Claire Taylor had a similar experience when she took her first job to be closer to the company she most aspired to work for: Candlewick. “I was at [Wiley] Blackwell about a year, but I knew it wasn’t what I wanted to do about 8 months in. First I applied to an opening there in Editorial, but then I withdrew my name from the running, since I realized that what I wanted was to get out of was educational,” she explains. Eventually, her efforts paid off. She scored a position at Candlewick, albeit at the bottom of the totem pole in the Sales department. But sometimes even getting what you want doesn’t signify the end of the story. A few years later, having become an Accounts Manager at Candlewick, Claire found herself at another impasse. “Because Candlewick is small, there isn’t a lot of room to move beyond account manager… I had to decide whether I was OK with where I was at Candlewick, whether I wanted to leave publishing, or whether I wanted to move to New York.” She ended up taking the leap that landed her in her current position at Macmillan.
Indeed when it comes to searching for the “next thing,” not all careers follow the same narrative, especially in a tough job market. For those following a more traditional path and hoping to stay within the same department and house, learning how to communicate a desire to ascend can be a tricky task. Having a good boss, for one, definitely helps. “I’m actually very serious when I say that the most important thing for getting your start in publishing is finding the right boss,” insists Carolyn Reidy, President and CEO at Simon & Schuster. Her own boss at her first job in Sub Rights “knew that knowledge was power, and she knew how to share it—two very important things.”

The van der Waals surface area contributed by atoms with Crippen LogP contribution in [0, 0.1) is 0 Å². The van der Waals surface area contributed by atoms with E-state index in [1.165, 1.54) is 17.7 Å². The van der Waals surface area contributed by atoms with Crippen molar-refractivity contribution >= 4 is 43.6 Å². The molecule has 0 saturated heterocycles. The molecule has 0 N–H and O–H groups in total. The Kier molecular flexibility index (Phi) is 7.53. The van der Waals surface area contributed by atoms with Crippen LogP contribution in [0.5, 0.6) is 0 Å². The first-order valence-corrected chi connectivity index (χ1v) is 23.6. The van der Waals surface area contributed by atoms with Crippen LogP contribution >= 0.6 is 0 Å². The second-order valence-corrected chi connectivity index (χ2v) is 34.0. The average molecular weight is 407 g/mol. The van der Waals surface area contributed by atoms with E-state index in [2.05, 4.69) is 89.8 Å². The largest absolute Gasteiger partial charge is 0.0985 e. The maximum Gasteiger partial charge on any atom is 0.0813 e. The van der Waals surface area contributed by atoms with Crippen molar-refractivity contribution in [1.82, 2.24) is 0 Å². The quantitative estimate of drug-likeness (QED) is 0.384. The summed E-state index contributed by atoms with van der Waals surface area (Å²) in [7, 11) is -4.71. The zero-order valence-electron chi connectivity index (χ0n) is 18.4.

In other cases, however, discussions about job opportunities need to be pursued more aggressively, a task that is sometimes fraught with office politics. “I think our generation is struggling to articulate the nature of [being able to speak up to superiors when they need something], and just trusting business best practices,” says Claire Taylor. Some argue that actions simply speak louder than words. “Enthusiasm and can-do are crucial, but it’s never about ‘communicating my skills’ or ‘what I want’ so much as it is about getting things done,” says Carolyn Reidy. “There are always skills and tasks waiting to be learned and that will further your ability to contribute.” One Production Associate we interviewed agreed: “I think it’s important to learn how to get what you want, and to learn the proper way to present yourself, even if you’re doing great work on the job. Verbalizing your requests in a way that doesn’t make it about you, but about the process, the whole.”